by Robert Powell
Editor’s note: This column originally ran online Oct. 19 at http://www.VirginiaBusiness.com.
Each time Gov. Bob McDonnell tries to restructure his plan to sell off the state’s liquor stores, it seems to spring a new leak. Maybe he should borrow an idea from my late Uncle George, who knew how to fix leaks in an emergency.
A longtime federal employee, Uncle George and his family lived in Afghanistan in the 1960s, a relatively peaceful time in that nation’s tumultuous history. Once when the family was returning from a shopping trip to Pakistan, a rock on a desolate road through the Khyber Pass punched a hole in their gas tank.
My uncle’s solution was to tear open a carton of Bazooka bubblegum and give each of his four children several sticks to chew. Then he collected the gum in one glob and smeared it over the hole. Not only did the patch hold all the way back to Kabul, it proved almost impossible to remove. Uncle George drove around town with the patched tank for some time before finally getting it repaired.
Like my uncle’s predicament, McDonnell’s problem is road related. During last year’s gubernatorial campaign, he pitched the privatization of the liquor sales as a way to raise money for the state’s increasingly decrepit transportation system without raising taxes. His plan, unveiled in early September, called for the state to collect at least $458 million from selling liquor licenses and auctioning off stores and warehouses. That money then would be pumped into badly needed transportation projects.
McDonnell’s proposal would make up the lost state revenue from liquor sales, totaling $231 million last year, with a $17.50 per gallon excise tax on spirits, a 1 percent tax on wholesalers’ annual sales and a 2.5 percent cocktail tax on restaurants that buy their liquor directly from wholesalers.
But the plan had a leak from the outset. The Richmond Times-Dispatch reported Republicans in the House of Delegates forced the administration to replace a 4 percent tax on mixed drinks with the 2.5 percent “convenience tax” on restaurants, leaving a $20 million shortfall. The administration backtracked again three weeks later, dropping the 2.5 percent and 1 percent taxes entirely, opening a $47 million hole.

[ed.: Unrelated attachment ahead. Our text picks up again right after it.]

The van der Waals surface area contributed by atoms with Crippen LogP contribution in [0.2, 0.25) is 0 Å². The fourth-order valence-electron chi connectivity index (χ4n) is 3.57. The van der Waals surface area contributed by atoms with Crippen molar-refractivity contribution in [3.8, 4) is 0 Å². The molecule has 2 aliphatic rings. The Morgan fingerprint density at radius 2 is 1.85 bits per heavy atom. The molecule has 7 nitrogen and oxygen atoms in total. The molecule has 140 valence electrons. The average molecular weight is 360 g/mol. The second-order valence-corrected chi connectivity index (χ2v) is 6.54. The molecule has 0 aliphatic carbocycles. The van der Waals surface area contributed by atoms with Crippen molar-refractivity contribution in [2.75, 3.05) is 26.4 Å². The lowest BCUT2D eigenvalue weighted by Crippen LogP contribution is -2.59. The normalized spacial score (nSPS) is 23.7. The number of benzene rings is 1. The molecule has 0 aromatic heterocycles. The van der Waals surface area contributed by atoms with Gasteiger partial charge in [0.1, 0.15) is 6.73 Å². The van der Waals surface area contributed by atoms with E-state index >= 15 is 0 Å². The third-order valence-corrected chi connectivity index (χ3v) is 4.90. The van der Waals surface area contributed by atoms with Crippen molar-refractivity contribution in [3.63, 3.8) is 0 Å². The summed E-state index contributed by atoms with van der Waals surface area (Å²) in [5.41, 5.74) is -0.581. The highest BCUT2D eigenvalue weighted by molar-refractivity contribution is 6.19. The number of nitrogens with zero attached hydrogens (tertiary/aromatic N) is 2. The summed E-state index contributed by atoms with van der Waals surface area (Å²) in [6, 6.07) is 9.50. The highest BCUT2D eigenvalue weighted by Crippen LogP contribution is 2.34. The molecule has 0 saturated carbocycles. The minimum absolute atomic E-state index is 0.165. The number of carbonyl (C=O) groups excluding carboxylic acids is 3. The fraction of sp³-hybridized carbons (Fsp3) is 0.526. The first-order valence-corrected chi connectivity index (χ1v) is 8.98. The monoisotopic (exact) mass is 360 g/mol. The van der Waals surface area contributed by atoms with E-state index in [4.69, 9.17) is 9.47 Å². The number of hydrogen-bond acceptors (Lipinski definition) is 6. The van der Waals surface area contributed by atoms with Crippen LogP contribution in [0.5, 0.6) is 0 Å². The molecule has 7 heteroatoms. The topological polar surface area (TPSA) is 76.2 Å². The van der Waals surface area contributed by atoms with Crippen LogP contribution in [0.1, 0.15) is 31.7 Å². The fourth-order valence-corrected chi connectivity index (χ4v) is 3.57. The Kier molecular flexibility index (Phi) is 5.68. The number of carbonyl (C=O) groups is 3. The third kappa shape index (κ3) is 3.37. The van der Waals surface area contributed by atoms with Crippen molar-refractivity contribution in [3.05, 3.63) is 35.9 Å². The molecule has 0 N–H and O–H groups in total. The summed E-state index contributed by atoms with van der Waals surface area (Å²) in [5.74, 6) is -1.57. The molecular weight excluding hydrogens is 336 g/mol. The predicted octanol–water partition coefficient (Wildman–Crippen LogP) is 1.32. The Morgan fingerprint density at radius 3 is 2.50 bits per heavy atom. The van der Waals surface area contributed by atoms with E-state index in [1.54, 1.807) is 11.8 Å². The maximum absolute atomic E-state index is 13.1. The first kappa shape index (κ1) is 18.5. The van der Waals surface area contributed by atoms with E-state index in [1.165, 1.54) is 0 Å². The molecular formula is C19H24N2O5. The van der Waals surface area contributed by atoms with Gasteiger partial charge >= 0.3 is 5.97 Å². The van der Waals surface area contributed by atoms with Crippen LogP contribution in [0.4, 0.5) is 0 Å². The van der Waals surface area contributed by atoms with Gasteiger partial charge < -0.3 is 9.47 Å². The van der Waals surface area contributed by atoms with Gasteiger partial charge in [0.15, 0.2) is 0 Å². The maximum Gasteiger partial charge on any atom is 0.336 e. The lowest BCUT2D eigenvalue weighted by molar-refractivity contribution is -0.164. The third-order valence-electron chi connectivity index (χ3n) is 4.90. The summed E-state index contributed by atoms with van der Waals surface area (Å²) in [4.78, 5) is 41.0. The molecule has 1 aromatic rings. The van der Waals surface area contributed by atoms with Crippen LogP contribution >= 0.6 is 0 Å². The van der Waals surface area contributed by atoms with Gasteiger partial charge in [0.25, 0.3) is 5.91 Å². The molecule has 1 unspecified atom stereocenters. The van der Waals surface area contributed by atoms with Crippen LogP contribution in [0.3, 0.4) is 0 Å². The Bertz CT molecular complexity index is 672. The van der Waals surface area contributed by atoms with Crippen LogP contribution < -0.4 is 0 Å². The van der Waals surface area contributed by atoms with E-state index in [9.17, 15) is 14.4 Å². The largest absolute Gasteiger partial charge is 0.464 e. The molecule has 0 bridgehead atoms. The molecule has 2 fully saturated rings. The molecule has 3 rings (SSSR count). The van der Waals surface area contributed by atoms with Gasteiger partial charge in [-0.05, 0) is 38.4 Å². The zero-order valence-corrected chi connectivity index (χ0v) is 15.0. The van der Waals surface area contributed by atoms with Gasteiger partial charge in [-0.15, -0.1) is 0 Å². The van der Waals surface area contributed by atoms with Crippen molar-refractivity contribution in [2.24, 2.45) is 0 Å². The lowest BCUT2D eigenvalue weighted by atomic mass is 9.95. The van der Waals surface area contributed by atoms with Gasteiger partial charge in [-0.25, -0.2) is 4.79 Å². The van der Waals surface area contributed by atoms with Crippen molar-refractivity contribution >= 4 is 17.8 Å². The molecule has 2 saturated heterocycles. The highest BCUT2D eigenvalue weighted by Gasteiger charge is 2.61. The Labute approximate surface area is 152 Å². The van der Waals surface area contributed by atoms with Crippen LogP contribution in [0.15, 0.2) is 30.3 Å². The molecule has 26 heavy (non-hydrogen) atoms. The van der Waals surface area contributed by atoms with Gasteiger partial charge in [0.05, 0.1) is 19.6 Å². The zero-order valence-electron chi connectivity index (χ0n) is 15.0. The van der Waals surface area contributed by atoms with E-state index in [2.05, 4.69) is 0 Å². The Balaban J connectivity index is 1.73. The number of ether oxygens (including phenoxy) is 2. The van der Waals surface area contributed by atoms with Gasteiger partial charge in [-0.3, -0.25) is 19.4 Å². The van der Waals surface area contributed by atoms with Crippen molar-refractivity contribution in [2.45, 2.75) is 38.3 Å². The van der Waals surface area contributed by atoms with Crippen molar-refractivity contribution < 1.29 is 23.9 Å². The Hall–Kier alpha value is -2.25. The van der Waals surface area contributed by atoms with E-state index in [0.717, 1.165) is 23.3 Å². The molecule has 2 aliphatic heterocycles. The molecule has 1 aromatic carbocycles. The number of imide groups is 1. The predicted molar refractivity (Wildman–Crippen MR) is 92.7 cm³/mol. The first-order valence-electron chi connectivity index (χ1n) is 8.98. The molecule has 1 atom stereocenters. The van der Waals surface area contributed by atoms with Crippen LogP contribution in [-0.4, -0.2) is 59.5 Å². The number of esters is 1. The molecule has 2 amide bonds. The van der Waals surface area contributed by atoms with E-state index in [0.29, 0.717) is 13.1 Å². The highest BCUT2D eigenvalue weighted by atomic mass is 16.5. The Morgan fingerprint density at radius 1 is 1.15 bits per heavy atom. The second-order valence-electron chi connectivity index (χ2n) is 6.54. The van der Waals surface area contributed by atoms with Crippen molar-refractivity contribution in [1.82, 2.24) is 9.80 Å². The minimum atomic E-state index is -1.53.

With each compromise, the administration has won over some of its critics (such as the Virginia Hospitality and Travel Association) but raised more concerns about the plan’s wisdom and feasibility.
In addition to legislators who are worried by the growing revenue gap, some church groups are appalled that the state’s 332 liquor stores would be replaced by 1,000 private outlets. Also, beer and wine wholesalers, commissioned a study showing that the price of liquor in Virginia would soar 16.5 percent. High prices could scuttle attempts to recapture Northern Virginia liquor sales that have been lost to Maryland and the District of Columbia.
And Democrats, who control the state Senate, question whether privatization could raise $458 million for transportation. Despite the assumption that hard times lead to heavy drinking, liquor sales nationally have been flat since 2008. The state might be getting rid of its stores at the bottom of the retail cycle.
More holes in the plan may be found in a Joint Legislative Audit and Review Commission study requested by Democratic state Sen. Edd Houck. The study was scheduled for completion in late October after this issue went to press.
Despite these concerns, a group appointed by the governor to reform state government has endorsed the privatization plan. Its members argue that the commonwealth has no reason to be in the liquor business, regardless of whether privatization would replace all the lost revenue.
But if we are going to make a stand on principle, how does the Virginia Lottery fit the core functions of government, other than raising revenue? Should it be placed in private hands, too?
As the privatization debate continues, the proposal increasingly looks like a campaign promise that wasn’t thought through. Getting the state out of the liquor business and raising funds for transportation are both legitimate goals. Lashing the two together, however, gave the false impression that Virginia’s roads could be fixed through a quick, painless tradeoff.
The privatization proposal obscures the fact that Virginia needs a lot more than a one-shot infusion of $458 million for transportation. It needs a dedicated revenue stream that must produce billions of dollars just to catch up with current needs.
My uncle’s bubblegum patch served him well, but I think it will take more than that to fix the leaks in the privatization plan. This revenue vehicle needs to go back to the shop for an overhaul.
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